Other University Policies

Topics Covered:

Non-Discrimination Policy

Georgetown University’s commitment to diversity is fundamental to its educational mission. Georgetown University does not discriminate on the basis of race, color, religion, national origin, sex, age, marital status, personal appearance, sexual orientation, family responsibilities, political affiliation, source of income, disability, or any other basis prohibited by law in the administration of its educational policies or in the provision of access to its programs, facilities, services, and activities.

Students who have concerns about treatment they have experienced are encouraged to discuss those concerns with a representative of the Office of Institutional Diversity, Equity & Affirmative Action (IDEAA). Students wishing to pursue a formal complaint of discrimination in a non-academic

More information about the university’s non-discrimination policies can be found in the Graduate Bulletin.

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Sexual Misconduct Policy

Detailed information regarding the official policies concerning sexual misconduct, definitions, reporting, management and resources are available on the University’s Sexual Misconduct website.

The Graduate School defers to all policies and procedures set forth there.

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Professional Conduct

Georgetown faculty and academic administrators are expected to conduct themselves in a professional manner.

Allegations of serious lapses of professionalism therefore merit careful review by the institution. Established procedures exist for investigating alleged unprofessional conduct involving sexual harassment and/or discrimination. The procedures outlined here are intended to address serious lapses in professionalism, which fall outside of those two areas.

It is impossible to provide a completely adequate definition or itemization of such conduct. However, this category would include committing or inciting acts of physical violence against individuals or property, or acts which interfere with the academic freedom of other persons within the university, or interfere with the freedom of speech or movement of such persons.

More on the university’s professional conduct policy can be found in the Graduate Bulletin.

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Students Right-to-Know and Campus Security Act

In compliance with the Student Right-to-Know and Campus Security Act, it is the policy of Georgetown University to make readily available information concerning the completion or graduation rate of all certificate- or degree-seeking, full-time undergraduate students entering the university, as well as the average completion or graduation rate of students who have received athletically-related student aid. This information is available upon request from the Department of Athletics, 1 McDonough Gym, Georgetown University, Washington, D.C. 20057. Telephone (202) 687.2435.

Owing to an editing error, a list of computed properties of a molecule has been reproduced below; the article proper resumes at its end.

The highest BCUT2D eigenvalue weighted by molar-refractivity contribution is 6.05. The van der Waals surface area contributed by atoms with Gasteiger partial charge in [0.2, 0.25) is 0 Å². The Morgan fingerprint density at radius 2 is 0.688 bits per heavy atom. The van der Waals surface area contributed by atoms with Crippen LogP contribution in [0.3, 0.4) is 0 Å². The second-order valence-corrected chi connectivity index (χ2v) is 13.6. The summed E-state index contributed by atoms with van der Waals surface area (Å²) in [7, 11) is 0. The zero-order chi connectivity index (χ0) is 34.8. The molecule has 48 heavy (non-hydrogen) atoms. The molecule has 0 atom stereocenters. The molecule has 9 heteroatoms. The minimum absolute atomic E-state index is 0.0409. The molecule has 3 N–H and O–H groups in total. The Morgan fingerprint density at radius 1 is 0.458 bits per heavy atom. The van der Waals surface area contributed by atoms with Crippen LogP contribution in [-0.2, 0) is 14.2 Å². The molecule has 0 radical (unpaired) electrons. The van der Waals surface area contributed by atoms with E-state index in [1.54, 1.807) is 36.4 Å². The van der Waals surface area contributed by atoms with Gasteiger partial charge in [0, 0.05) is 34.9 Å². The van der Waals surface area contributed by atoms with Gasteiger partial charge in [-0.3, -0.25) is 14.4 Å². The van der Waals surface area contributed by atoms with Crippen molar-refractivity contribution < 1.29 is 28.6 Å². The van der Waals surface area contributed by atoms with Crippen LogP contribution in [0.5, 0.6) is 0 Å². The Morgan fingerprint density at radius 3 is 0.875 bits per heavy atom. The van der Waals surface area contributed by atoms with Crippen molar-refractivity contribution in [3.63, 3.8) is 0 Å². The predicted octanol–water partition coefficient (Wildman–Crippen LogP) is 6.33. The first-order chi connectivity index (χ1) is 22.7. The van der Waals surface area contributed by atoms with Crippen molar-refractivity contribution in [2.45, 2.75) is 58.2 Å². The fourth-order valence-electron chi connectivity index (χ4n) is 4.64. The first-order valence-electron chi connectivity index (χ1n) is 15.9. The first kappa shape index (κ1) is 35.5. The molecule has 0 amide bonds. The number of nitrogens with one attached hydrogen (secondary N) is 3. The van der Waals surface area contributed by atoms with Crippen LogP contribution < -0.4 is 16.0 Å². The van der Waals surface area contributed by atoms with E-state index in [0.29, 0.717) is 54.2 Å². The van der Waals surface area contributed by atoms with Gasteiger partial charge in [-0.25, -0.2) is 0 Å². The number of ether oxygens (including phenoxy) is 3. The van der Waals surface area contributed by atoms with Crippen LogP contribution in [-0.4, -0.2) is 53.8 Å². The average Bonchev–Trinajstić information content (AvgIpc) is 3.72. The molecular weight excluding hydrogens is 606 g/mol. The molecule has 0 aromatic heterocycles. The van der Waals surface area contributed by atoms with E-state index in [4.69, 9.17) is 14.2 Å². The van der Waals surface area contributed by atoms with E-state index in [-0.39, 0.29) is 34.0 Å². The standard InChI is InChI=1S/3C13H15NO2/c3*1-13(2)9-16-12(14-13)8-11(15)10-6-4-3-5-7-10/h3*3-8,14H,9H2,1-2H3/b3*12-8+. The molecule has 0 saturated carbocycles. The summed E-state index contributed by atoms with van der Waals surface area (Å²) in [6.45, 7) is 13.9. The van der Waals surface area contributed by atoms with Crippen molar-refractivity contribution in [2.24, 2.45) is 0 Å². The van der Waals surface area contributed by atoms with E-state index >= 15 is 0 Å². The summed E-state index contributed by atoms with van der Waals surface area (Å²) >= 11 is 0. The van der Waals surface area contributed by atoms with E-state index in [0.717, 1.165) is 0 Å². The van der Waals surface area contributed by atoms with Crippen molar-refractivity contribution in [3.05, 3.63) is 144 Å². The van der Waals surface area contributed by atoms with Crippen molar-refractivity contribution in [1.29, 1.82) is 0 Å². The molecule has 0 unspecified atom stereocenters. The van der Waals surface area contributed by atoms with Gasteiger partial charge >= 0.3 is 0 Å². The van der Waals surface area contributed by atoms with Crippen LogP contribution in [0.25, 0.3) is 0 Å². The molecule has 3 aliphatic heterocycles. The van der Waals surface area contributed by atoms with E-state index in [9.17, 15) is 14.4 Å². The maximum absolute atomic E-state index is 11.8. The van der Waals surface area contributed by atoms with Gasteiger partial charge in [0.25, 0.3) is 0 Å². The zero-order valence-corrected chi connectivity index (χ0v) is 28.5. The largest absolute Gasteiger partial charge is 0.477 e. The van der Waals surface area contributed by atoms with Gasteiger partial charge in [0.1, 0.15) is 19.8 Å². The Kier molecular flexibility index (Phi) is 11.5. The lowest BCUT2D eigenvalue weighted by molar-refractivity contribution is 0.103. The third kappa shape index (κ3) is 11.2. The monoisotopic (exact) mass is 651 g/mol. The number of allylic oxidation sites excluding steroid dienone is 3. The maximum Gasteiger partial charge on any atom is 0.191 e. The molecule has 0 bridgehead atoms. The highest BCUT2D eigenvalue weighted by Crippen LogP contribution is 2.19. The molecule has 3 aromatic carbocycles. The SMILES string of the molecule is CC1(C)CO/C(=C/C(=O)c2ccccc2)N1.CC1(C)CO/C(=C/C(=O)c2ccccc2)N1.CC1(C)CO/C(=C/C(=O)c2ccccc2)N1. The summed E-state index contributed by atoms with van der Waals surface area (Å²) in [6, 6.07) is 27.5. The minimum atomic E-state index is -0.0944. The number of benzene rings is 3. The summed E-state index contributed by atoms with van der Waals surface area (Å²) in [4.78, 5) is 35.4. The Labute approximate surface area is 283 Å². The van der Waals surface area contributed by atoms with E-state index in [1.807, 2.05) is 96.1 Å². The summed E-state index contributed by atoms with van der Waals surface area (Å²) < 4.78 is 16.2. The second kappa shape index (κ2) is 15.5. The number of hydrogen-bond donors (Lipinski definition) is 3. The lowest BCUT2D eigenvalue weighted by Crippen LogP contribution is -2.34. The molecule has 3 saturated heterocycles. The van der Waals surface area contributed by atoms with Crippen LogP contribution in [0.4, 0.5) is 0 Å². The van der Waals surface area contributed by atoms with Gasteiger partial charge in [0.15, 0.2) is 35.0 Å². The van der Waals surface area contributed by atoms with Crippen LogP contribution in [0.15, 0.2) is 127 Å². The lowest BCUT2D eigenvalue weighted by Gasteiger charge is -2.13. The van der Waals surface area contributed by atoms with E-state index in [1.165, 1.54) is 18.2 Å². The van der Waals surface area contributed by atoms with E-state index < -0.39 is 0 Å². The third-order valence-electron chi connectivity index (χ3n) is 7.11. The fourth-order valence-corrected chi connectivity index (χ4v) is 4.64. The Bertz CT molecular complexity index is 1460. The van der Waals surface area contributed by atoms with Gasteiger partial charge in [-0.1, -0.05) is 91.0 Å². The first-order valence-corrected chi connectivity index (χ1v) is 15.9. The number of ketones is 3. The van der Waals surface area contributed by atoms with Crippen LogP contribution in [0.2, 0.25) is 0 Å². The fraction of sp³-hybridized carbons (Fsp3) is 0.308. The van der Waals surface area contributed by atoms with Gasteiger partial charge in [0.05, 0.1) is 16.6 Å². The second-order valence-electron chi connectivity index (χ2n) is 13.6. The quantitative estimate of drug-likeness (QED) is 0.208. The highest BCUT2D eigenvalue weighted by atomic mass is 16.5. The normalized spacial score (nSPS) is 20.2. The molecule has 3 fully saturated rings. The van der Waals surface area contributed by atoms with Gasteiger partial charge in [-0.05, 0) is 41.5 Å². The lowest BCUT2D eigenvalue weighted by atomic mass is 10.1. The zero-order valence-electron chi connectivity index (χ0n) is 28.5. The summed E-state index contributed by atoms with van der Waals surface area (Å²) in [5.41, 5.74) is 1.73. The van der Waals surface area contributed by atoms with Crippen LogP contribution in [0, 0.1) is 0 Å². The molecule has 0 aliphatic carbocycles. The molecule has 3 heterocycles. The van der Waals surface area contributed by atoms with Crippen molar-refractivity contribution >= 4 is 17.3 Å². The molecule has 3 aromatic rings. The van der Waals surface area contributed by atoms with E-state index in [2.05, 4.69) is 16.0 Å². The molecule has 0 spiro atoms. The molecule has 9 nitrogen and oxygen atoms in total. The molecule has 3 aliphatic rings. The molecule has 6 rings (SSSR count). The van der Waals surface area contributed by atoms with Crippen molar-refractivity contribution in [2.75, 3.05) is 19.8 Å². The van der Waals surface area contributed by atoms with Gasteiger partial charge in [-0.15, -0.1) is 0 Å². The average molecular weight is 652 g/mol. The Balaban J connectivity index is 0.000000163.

The Crime Awareness and Campus Security Act of 1990 requires that the University prepare information on current campus law enforcement policies, crime prevention programs, and campus security statistics. This information is available upon request from Department of Public Safety, Ground Level-Village C, Georgetown University, Washington, D.C. 20057. Telephone (202) 687.4343.

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Family Educational Rights and Privacy Act of 1974 (Buckley Amendment)

The Family Educational Rights and Privacy Act of 1974 (also known as the Buckley Amendment) is a federal law which states that a written institutional policy with respect to student records must be established and that a statement of adopted procedures covering the privacy rights of students must be made available annually. The law provides that the University will maintain the confidentiality of student educational records.

Georgetown University accords to its students all rights under this law. No one outside the university shall have access to students’ educational records, nor will Georgetown disclose any information from these records without the written consent of the student, except to: 

  1. Personnel within the University, on a need-to-know basis; 
  2. Persons or organizations providing student financial aid; 
  3. Accrediting agencies carrying out their accreditation function; 
  4. Persons in compliance with a judicial order or a lawfully issued subpoena (provided that the University will first make a reasonable attempt to notify the student); 
  5. Organizations conducting studies to develop, validate, and administer predictive tests;
  6. Authorized representatives of federal or state government agencies for the purpose of audit and evaluation of government programs; and 
  7. Persons in an emergency in order to protect the health and safety of students or other persons.

For more information regarding the university’s policies regarding the The Family Educational Rights and Privacy Act, please see the Graduate Bulletin.

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Computer Systems Acceptable Use

For more information regarding the university’s Computers System Acceptable Use policies, please see the Graduate Bulletin.

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Related Links:

Graduate Bulletin